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Barry Ritholtz Follows Price Action Too

Barry Ritholtz adds a great comment on his blog:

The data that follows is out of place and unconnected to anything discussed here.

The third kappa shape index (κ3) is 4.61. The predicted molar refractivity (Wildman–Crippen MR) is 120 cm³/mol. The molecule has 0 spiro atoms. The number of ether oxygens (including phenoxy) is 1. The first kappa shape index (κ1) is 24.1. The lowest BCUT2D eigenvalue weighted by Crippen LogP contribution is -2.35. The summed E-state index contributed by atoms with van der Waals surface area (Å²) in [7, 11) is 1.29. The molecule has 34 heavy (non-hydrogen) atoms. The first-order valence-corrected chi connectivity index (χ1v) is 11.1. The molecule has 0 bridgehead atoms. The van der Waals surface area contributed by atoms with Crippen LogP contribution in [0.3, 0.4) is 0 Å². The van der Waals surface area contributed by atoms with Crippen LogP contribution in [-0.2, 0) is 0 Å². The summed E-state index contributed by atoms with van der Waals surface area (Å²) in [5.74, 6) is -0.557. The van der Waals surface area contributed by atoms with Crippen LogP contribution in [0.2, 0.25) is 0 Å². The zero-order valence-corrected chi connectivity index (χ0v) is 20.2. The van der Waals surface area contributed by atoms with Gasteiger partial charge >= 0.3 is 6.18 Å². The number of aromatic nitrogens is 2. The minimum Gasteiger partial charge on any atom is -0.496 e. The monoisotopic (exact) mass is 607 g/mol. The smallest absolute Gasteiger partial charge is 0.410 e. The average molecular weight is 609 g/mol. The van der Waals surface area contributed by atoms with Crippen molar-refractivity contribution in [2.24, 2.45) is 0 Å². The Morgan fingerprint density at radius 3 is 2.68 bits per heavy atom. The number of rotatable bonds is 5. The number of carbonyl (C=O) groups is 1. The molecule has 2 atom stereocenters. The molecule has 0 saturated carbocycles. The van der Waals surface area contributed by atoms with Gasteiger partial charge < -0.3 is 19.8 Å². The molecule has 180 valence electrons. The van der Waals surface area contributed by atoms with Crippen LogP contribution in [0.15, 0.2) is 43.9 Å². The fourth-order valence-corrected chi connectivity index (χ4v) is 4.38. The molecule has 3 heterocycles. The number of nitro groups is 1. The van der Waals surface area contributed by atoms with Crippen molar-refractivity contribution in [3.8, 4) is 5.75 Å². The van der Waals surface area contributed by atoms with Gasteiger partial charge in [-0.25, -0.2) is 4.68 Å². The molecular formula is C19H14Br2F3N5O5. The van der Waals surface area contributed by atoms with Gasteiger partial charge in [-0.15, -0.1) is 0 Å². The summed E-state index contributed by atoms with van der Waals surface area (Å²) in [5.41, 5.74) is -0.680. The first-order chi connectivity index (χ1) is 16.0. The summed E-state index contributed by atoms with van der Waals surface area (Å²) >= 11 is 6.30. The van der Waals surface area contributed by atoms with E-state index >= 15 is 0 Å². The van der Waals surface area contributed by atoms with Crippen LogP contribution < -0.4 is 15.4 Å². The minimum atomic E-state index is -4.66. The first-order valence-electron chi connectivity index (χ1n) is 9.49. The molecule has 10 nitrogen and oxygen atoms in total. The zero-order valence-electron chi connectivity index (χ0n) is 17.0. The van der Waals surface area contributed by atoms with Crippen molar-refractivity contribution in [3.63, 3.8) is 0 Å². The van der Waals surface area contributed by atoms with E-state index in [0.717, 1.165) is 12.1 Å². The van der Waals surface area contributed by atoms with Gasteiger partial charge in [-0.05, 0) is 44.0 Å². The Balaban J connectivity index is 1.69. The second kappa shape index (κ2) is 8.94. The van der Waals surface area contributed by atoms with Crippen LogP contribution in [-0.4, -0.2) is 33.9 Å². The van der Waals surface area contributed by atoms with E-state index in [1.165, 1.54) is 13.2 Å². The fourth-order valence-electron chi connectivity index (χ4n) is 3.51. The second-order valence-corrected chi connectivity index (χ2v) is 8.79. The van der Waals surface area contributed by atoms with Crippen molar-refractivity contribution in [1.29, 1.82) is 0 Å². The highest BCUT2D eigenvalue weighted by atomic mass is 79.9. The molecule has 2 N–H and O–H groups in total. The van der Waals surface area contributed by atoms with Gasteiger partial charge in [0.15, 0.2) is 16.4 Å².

“We could merely guess – and all these calls for buying big cap tech stocks in the face of declining stock prices, decreasing P/E multiples, and rapid commoditization of their products have been nothing more than blind guesses. However, we find it is much more advantageous to wait until a given stock, sector, index or market proves itself before leaping into the fray. This is an admittedly humble approach (surprised?). We acknowledge that the future is unknown, that us Humans are particularly bad at conjecturing what lies ahead, and that most people on Wall Street refuse to acknowledge this. We confess to having no idea what the hell is going to happen even next year. Will the GOP lose control of Congress? Will bird flu kill millions? Will Iraq get even worse? And what about Katharine McPhee – can she win it all on American Idol? We own up to having no clue about any of these burning issues. And neither, we must tell you, does anyone else. So rather than merely speculate, we would rather allow a given sector to develop on its own. When we got bullish on Oil in December 2003, crude had broken out over $30, and was heading higher. Similarly, our calls on US Equities post Tax cut in 2003 wasn’t until the technical picture improved. We got bullish on Japan in 2004 when it was apparent that it had started to work; Those who were merely “guessers” had 15 years to get it wrong. Our bullishness on Gold was for similar technical reasons – after a long period of under performance it was starting to work also. Regular readers are all too familiar with our expectations for how this bull market ends – an ugly and violent death – but as long as the trend remains up, we are loathe to fight the tape and get short. Indeed, we still are not short any US equities, although we have some in the money VIX options and a few Q puts – as hedges. While we may wax eloquent and muse about what may come eventually, our investments stay on the same side of the market as the overall trend – or at worst, in cash. Once we see proof positive that a stock, sector or market has shifted direction, then we can jump in.”

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